PEOPLE & BUSINESS
Friday 10 April 1998
Sir Rhodes, now retired after 23 years as a Member of Parliament, has always had two non-executive directorships ever since he left politics.
"I'm an economist, although most people think of me as an educationalist," he says. He has sat on the board of Blacks Leisure since 1987, when his friend, chief executive Simon Bentley, asked him to join. "I like these things where you look forward to turning up," he says.
"I've known Des Bloom for upwards of 20 years. He wanted me to come on this (Manx).. The City is an interesting place. This will broaden my interest," he says.
The former acolyte of Margaret Thatcher adds: "I ran a dining club when I was in politics, of which Des was a member. I'm not coming to this cold."
He does admit, however, that commercial property trading is new to him. He isn't looking for any other directorships, he says. "I don't collect them like medals."
Sir Rhodes is also embroiled in writing a book about the contemporary political scene, which takes between two and six hours of his day. He concludes: "I need some discipline. That's a good thing for a headmaster to say."
ROYAL and SunAlliance has ended up dealing with the insurance claim for Tracy Edwards' de-masted round-the-world yacht - the very yacht that the insurance company has been sponsoring.
In fact, Royal & SunAlliance owns the yacht - called, appropriately enough, Royal & SunAlliance.
Understandably, the company is chary about discussing the cost of the attempted circumnavigation of the globe. The original budget for Tracy and her 10-strong crew in their attempt to capture the Trophee Jules Verne was a cool pounds 4.25m.
Now the crew has returned to Britain after the mast broke in heavy seas. The yacht is in Chile awaiting a new mast, which will have to be made in the UK or France.
So has the project bust its budget? A spokesman for the company says: "We haven't done the sums. It's turned into an insurance claim, and we are the lead insurers."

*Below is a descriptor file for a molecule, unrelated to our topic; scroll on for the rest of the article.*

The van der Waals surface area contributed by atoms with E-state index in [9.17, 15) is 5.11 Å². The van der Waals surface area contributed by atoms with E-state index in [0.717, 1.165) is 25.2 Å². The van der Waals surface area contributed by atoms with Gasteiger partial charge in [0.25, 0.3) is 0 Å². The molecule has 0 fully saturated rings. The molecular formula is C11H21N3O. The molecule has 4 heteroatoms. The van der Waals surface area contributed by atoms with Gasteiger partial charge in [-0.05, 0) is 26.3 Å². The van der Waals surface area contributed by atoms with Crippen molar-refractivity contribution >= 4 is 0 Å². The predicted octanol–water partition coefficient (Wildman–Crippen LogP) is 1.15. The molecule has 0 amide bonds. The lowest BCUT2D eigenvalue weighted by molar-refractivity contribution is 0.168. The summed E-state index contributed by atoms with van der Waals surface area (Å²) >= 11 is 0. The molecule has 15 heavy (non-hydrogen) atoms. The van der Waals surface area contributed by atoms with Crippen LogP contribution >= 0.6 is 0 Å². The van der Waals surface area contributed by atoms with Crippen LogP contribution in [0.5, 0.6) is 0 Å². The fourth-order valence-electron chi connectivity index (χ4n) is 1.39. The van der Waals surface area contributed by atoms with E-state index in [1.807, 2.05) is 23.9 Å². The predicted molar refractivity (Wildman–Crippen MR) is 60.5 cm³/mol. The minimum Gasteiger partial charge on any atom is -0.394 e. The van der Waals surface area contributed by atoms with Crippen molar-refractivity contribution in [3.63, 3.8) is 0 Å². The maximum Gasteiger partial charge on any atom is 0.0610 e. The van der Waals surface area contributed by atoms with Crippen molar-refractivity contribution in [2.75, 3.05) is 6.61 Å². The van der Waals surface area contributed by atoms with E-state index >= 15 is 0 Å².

It will be fascinating to see how strict they will be with themselves.
FOUR DIRECTORS at Flying Flowers have sold shares in the company worth around pounds 3m, just days after they bought Stanley Gibbons in an all-paper bid.
The airborne florists' chief executive Tim Dunningham sold 400,000 ordinary shares in the company at a price of 550p each, trousering a cool pounds 2,200,000.
Walter Goldsmith, the company's chairman, sold pounds 165,000-worth. Mr Goldsmith is a highly active entrepreneur, being a director of Betterware, Fitness First and Self Sealing Systems International. He is also a former director- general of the Institute of Directors and a director of more companies than you could shake a stick at.
Bringing up the rear, Flying Flowers' directors David Nightingale and Tom Walker sold pounds 550,000 and pounds 174,185-worth of shares respectively.
You can hardly blame the directors, though. Flying Flowers floated at 155p two years ago and the share price has taken flight since then. They eased 3p pence yesterday to close at 557.5p.
I HEAR CSFB has issued an edict to their new ex-BZW staff along the lines that all front line troops must be in work by 6.30am in the morning and lunchbreaks are not to be spent outside the building. It's a hard life being an investment banker these days.
ANY TAKERS for 3.20 German marks to the pound? According to Morgan Stanley, sterling fails the "Martian" test. Ravi Bulchandani writes: "It would be hard to prove to a Martian that sterling is obviously overvalued at current levels."
Mr Bulchandani names the obvious factors such as the balance of payments, buoyant demand and high level of manufacturing activity. Then he goes on: "The general `buzz' associated with New Labour, the fact that UK economic policy-making stands out for its quality - particularly in a euro-obsessed European context - and substantial improvements such as the independence of the central bank, all add up to a suggest a very favourable macro-economic backdrop for investment in UK PLC."
All very well, but surely a Martian would just zap the lot of us?
BATH Press's former non-executive chairman, Tony Fisher, has retired from the board, the company said yesterday. Mr Fisher agreed to remain as a non-executive director for the past year following the appointment of Sir James Hann as non-executive chairman.
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